Posted by on 28 Jan 2011 | Tagged as: force and motion, Uncategorized

Today was the 25th anniversary of what is called the “Challenger Disaster.” I was standing in a line outside a chow hall in Orlando, Florida when the launch took place. I had my back to it, so didn’t notice it. I was devastated later when I heard — I have always been intrigued by the space program, ever since I watched the first moon landing, and even when busy with life in general I kept up with news of every rocket launch. We tend to think about our usually reliable rockets as completely safe. But, clearly, they aren’t.

So, what is it about rockets that fascinates? The sheer power they exude, I think. What a HUGE amount of force it takes to escape Earth’s pull. What an amazing display of vectors as the rockets arc over the hemispheres. Wow. Math, physics, a good bit of chemistry (solid fuel rockets, anyone?), anatomy… I think there is a link to nearly every branch of science in today’s space programs.

Today, feeling nostalgic for the young woman who dreamed of going into space (that would have been me) and for more optimistic times about the space program, I looked up NASA and Christa McAuliffe and found that her lesson plans are still available!

With some minor updating, here are ideas relating to science that she was excited about sharing with students all around the world. Ideas that teachers are still excited about sharing.

Wednesday Wonderings: Thinking about Thinking

Posted by on 26 Jan 2011 | Tagged as: force and motion, measurement, required journal, Uncategorized

This last week I have been thinking very carefully about the camera obscura we made last Friday and how it allowed even those of us who have some experience and knowledge about optics to engage in the process; to be able to observe things that formerly were “known” only through books and thought experiments. Rather like the connaitre and savoir of the French language, the process and engagement allowed deeper learning.

Side note: we are looking at a two-week (or thereabouts) length for this unit. I am going to assume 40 minutes’ work-time and ignore ideas such as set-up, clean-up and transition times, though I am aware those will need to be built into our science routines.

Back to the ideas. I was so excited, I took my camera home. I shared it with my kids, my husband, my parents. Would have shared it with my dog if I could, and with friends if any had been brave enough to visit. It has had me thinking all week long about light and vision — and, since I use magnifiers of various types, how do lenses work? I understand the physics of light, but I continue to find prisms and the magic of color fascinating. And that is what I want to set up for my own students in the unit I am planning, something that is so compelling and interesting that they continue to think about it and work on it in unexpected ways later on.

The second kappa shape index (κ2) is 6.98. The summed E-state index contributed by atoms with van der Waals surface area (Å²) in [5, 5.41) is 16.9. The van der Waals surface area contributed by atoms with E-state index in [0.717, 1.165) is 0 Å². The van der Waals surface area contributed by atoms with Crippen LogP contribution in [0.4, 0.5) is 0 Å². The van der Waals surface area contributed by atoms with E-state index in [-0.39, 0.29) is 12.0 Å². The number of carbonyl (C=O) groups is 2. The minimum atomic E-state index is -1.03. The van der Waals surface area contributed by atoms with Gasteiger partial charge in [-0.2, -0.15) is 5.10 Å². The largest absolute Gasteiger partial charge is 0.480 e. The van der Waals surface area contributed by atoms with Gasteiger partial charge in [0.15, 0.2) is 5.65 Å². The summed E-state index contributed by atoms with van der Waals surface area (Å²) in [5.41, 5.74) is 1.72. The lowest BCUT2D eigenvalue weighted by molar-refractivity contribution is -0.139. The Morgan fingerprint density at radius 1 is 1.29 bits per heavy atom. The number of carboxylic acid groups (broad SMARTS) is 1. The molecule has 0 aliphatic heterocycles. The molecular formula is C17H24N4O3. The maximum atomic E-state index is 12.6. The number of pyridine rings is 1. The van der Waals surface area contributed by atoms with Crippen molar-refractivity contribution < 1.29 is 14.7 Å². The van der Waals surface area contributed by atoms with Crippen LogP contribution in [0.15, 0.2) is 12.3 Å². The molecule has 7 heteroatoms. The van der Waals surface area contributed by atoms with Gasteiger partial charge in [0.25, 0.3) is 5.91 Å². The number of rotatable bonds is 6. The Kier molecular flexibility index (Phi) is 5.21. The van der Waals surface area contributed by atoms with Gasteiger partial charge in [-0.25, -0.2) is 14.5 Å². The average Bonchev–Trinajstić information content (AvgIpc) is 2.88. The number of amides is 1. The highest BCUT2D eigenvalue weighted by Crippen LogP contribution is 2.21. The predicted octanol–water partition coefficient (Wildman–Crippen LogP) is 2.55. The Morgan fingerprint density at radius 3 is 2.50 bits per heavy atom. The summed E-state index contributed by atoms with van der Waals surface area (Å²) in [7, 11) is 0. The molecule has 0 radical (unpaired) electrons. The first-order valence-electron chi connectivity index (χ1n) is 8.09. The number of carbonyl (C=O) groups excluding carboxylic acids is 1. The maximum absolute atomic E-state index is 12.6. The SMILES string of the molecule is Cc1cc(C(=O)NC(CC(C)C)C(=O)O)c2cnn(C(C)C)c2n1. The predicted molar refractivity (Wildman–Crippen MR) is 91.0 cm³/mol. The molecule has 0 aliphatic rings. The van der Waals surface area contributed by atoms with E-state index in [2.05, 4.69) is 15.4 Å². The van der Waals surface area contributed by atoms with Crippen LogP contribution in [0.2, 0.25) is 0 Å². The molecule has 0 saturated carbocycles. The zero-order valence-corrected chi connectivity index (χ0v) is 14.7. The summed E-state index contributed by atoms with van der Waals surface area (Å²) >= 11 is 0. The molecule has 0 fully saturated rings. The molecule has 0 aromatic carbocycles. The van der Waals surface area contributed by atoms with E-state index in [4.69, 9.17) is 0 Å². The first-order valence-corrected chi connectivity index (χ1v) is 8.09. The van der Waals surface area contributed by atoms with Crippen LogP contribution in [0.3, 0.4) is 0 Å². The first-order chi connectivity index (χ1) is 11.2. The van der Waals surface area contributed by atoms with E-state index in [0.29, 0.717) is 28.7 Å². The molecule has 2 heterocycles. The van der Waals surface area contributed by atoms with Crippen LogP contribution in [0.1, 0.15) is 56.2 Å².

I want to provide my students with experiences that make them think about force and motion — and at the 4th/5th grade level more specifically measurement of force and motion — in similar ways. I have done some additional looking around on the internet and on my own bookshelves. I know that there are many resources both online and in libraries that can help me find materials, projects and ideas.

Here is a brief outline. Again, each “day” is 40 minutes long; if I have two hour-long blocks each week there would be some shuffling and condensing or an extension into the third week.

Day 1: playing with measurements: What can be used to measure what? (hands-on, journaling)
Day 2: What is force? What is motion? (hands-on, journaling)
Day 3: How do we communicate our ideas about science? (hands-on, books/video, journaling)
Day 4: History and science: who said what about force and motion, when? (books, video) How does it compare to our work this week? (journaling)
Day 5: Week summary — in pairs or small groups students will create posters or blogs or ?? about their own learning. Need to set this up and work on it a little bit each day; part of normal science routine is to document everything!

Week Two is about deepening the sophistication.
Day 6: Review — share what was learned last week, preview of next three days. Whole-group sharing.
Day 7: Math and science — communicating with symbols (introduce the idea that there may be formulas that can be used to job the memory). (hands-on — how?)
Day 8: What do we use to measure force and motion, how do we represent this? (hands-on, paper and pencil, journaling)
Day 9: A world of movement: When an irresistible force meets and immovable object? (books/video, hands-on, journaling).
Day 10: Wrap-up. What do we know and how do we know it? Blogging, whole-group presentation, or … ??

Extensions or things that we can trade out: force and motion in the real world. On earth, in space? How do I experience force and motion in my own life (self-to-content connection)?

Things to consider: vocabulary development, reading levels, writing levels, organizational support for creating posters and pages, behavioral or movement issues.

Quality Questions:

  • Can there be “negative force?”
  • “How can I measure the ‘size’ of something in a way that helps me understand the force used to move it?”
  • “Is there a relationship between time and force? Motion? — What is the link between force and motion?”